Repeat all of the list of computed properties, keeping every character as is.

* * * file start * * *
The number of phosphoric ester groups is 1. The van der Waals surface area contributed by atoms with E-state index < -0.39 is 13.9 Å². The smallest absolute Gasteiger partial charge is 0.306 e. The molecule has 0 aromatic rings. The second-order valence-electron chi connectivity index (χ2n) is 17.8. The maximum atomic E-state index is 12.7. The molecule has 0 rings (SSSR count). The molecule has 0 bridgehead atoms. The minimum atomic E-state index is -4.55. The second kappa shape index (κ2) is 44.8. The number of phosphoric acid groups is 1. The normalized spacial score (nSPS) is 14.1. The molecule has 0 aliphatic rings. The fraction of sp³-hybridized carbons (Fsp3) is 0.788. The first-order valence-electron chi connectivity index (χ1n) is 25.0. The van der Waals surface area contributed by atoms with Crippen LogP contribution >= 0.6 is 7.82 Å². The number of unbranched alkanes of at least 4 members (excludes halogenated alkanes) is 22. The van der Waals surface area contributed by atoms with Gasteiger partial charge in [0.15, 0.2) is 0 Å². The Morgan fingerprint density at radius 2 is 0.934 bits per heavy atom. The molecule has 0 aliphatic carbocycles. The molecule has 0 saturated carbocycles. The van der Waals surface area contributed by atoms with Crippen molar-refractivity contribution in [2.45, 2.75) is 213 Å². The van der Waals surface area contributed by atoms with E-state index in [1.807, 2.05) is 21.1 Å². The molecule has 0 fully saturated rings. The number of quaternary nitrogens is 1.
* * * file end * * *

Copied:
The number of phosphoric ester groups is 1. The van der Waals surface area contributed by atoms with E-state index < -0.39 is 13.9 Å². The smallest absolute Gasteiger partial charge is 0.306 e. The molecule has 0 aromatic rings. The second-order valence-electron chi connectivity index (χ2n) is 17.8. The maximum atomic E-state index is 12.7. The molecule has 0 rings (SSSR count). The molecule has 0 bridgehead atoms. The minimum atomic E-state index is -4.55. The second kappa shape index (κ2) is 44.8. The number of phosphoric acid groups is 1. The normalized spacial score (nSPS) is 14.1. The molecule has 0 aliphatic rings. The fraction of sp³-hybridized carbons (Fsp3) is 0.788. The first-order valence-electron chi connectivity index (χ1n) is 25.0. The van der Waals surface area contributed by atoms with Crippen LogP contribution >= 0.6 is 7.82 Å². The number of unbranched alkanes of at least 4 members (excludes halogenated alkanes) is 22. The van der Waals surface area contributed by atoms with Gasteiger partial charge in [0.15, 0.2) is 0 Å². The Morgan fingerprint density at radius 2 is 0.934 bits per heavy atom. The molecule has 0 aliphatic carbocycles. The molecule has 0 saturated carbocycles. The van der Waals surface area contributed by atoms with Crippen molar-refractivity contribution in [2.45, 2.75) is 213 Å². The van der Waals surface area contributed by atoms with E-state index in [1.807, 2.05) is 21.1 Å². The molecule has 0 fully saturated rings. The number of quaternary nitrogens is 1.